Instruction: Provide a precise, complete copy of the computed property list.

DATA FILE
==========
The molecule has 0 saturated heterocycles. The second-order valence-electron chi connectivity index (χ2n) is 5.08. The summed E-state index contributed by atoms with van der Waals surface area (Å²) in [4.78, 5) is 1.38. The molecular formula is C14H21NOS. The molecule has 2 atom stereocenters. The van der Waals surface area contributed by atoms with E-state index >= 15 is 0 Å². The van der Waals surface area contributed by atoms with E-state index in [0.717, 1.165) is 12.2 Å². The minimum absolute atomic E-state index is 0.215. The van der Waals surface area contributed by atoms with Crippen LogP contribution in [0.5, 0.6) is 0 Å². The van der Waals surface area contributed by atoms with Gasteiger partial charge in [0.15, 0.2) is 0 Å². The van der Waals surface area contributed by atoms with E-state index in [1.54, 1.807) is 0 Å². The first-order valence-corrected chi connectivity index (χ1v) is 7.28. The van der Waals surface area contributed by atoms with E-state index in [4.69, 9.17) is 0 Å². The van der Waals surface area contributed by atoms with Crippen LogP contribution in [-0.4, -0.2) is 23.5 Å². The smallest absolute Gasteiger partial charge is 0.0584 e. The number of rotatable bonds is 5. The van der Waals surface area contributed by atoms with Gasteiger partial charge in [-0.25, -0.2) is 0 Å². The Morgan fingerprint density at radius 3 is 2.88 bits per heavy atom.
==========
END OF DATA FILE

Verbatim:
The molecule has 0 saturated heterocycles. The second-order valence-electron chi connectivity index (χ2n) is 5.08. The summed E-state index contributed by atoms with van der Waals surface area (Å²) in [4.78, 5) is 1.38. The molecular formula is C14H21NOS. The molecule has 2 atom stereocenters. The van der Waals surface area contributed by atoms with E-state index >= 15 is 0 Å². The van der Waals surface area contributed by atoms with E-state index in [0.717, 1.165) is 12.2 Å². The minimum absolute atomic E-state index is 0.215. The van der Waals surface area contributed by atoms with Crippen LogP contribution in [0.5, 0.6) is 0 Å². The van der Waals surface area contributed by atoms with Gasteiger partial charge in [0.15, 0.2) is 0 Å². The van der Waals surface area contributed by atoms with E-state index in [1.54, 1.807) is 0 Å². The first-order valence-corrected chi connectivity index (χ1v) is 7.28. The van der Waals surface area contributed by atoms with E-state index in [4.69, 9.17) is 0 Å². The van der Waals surface area contributed by atoms with Crippen LogP contribution in [-0.4, -0.2) is 23.5 Å². The smallest absolute Gasteiger partial charge is 0.0584 e. The number of rotatable bonds is 5. The van der Waals surface area contributed by atoms with Gasteiger partial charge in [-0.25, -0.2) is 0 Å². The Morgan fingerprint density at radius 3 is 2.88 bits per heavy atom.